- Net importers of commodities like South Korea, Morocco, India and the Philippines have managed to hold out and even profit from the current situation
- The rating for the Philippines, a country with a population of nearly 100 million, climbed from BB- in 2005 to BBB in May 2014
- In September 2015, S&P cut its rating for Brazil to BB+, which is in the speculative grade
Following the 2008 financial crisis, emerging market debt enjoyed two years of positive performance. Since then, a number of factors specific to this asset class but also independent of it, have intervened to derail its progress. First there was the crisis of confidence that affected all the eurozone peripheral countries in 2010, and particularly Greece in 2011. Two years later, on 22 May 2013, Ben Bernanke announced the end of quantitative easing through an upcoming reduction in the amount of cash injections. In the wake of this "QE tapering", the index representing the emerging markets' local debt, the GBI EM Broad Diversified, lost 14% within three months.
JPMorgan local debt index (GBI EM Broad Diversified Index)
At the end of 2014, new pressures arose in the wake of the Chinese economy's slowdown. Commodities, especially oil, were hit hard. The WTI (West Texas Intermediate) crude oil price plummeted by 59% between June 2014 and January 2015. The local debt market correction gathered pace. Some emerging markets, particularly oil-producing countries, had trouble supporting their currency. Nigeria, for example, decided to devalue its currency by 8% at the same time as raising its interest rate by 100 basis points to 13%.
The deterioration of its fundamentals reflected the difficulties encountered in the universe. In September 2015, S&P cut its rating for Brazil to BB+, which is in the speculative grade. Over the same period, the ratings for Nigeria and Angola were slashed to B+, for Ghana to B-, for Venezuela to CCC+ and for South Africa to BBB-.
Differentiation is still possible
In contrast to countries like Brazil and Russia, other economies have managed to hold out and even profit from the current situation. Generally speaking, these are net importers of commodities like South Korea, Morocco, India and the Philippines. For example, the latter's rating has risen steadily since 2009.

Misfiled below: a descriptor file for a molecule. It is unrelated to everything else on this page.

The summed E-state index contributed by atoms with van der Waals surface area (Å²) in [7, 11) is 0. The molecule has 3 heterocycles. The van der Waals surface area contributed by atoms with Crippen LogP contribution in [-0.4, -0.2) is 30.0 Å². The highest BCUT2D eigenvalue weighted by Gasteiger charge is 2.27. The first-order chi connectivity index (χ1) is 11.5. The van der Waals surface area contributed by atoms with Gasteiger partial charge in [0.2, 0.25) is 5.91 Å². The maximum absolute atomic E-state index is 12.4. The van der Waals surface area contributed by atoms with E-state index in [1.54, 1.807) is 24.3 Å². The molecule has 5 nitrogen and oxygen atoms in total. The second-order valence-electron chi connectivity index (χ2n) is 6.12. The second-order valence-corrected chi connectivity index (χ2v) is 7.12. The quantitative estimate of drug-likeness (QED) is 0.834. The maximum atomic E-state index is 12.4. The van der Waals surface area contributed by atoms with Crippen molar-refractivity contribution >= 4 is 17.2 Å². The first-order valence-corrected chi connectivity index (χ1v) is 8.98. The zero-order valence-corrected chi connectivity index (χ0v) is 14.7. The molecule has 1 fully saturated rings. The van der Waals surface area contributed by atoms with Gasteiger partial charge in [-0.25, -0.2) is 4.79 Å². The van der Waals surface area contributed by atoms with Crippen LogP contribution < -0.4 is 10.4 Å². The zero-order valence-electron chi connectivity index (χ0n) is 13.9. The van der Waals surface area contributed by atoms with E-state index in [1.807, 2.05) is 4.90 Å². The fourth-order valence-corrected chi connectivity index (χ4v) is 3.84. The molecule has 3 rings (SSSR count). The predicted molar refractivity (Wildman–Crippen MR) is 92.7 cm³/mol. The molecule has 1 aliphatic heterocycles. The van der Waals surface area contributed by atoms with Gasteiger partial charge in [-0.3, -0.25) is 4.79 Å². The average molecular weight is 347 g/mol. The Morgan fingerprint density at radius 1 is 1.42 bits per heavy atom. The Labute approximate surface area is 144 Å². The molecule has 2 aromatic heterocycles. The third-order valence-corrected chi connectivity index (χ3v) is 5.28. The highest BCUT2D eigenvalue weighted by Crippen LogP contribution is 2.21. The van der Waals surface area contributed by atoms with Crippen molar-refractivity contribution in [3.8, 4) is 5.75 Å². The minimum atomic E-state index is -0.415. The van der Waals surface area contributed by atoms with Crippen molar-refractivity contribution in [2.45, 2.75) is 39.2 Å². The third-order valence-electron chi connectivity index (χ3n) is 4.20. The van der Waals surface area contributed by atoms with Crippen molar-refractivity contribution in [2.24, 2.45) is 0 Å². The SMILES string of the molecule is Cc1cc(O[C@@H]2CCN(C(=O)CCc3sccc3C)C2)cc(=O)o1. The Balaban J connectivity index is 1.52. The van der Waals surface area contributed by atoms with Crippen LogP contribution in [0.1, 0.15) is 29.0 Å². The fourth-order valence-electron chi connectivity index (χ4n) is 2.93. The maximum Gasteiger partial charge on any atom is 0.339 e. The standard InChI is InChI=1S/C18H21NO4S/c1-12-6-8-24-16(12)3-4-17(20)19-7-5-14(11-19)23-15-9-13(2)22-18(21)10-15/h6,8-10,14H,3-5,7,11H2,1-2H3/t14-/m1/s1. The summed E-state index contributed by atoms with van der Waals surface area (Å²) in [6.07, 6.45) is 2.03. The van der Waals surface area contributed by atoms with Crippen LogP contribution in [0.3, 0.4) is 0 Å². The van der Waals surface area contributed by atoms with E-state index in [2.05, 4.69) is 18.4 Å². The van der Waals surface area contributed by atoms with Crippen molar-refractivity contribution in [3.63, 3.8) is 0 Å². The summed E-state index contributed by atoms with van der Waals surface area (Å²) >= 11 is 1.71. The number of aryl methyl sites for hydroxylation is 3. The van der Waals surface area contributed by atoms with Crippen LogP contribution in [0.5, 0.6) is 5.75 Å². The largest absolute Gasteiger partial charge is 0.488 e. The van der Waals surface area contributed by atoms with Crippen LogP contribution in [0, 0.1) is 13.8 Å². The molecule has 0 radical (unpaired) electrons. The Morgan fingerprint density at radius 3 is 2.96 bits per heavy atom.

Brazil's current account deficit
Brazil's debt to GDP ratio
Philippines: annual growth rate
Philippines: current account as % of GDP
Philippines: trade balance extract
In fact, the rating for the Philippines, a country with a population of nearly 100 million, climbed from BB- in 2005 to BBB in May 2014. This improvement was confirmed by the direction of its debt (falling constantly for ten years), the dynamism of its economy, and its resilience to the slowdown of the Chinese economy.
Coface lists the main strengths of the Philippines' economy as follows:
- successful economy in electronics (40% of exports)
- exports from the country to emerging Asia constantly increasing
- household consumption and external accounts benefit from expatriate workers' remittances
- corporate services outsourcing sector is booming
The markets have naturally taken account of these relative strengths and weaknesses. The following graph shows this. It traces the evolution, from a base of 100, of the JPMorgan sub-indices for the debt of Brazil and the Philippines in USD. Apart from the fact that Brazil, the former market star, was already underperforming in the first half of 2012 (it was then that its debt started to get out of control and the real began its long depreciation), we can draw two main observations from this graph:
- in 2013, Ben Bernanke's announcement of tapering (see above) weighed indiscriminately on both issuers,
- on the other hand, at the end of 2014 and during 2015, both the slump in oil prices and the depreciation of the yuan affected the Brazilian index without excessively disrupting the Philippines' debt.
Brazil vs. Philippines JPMorgan indices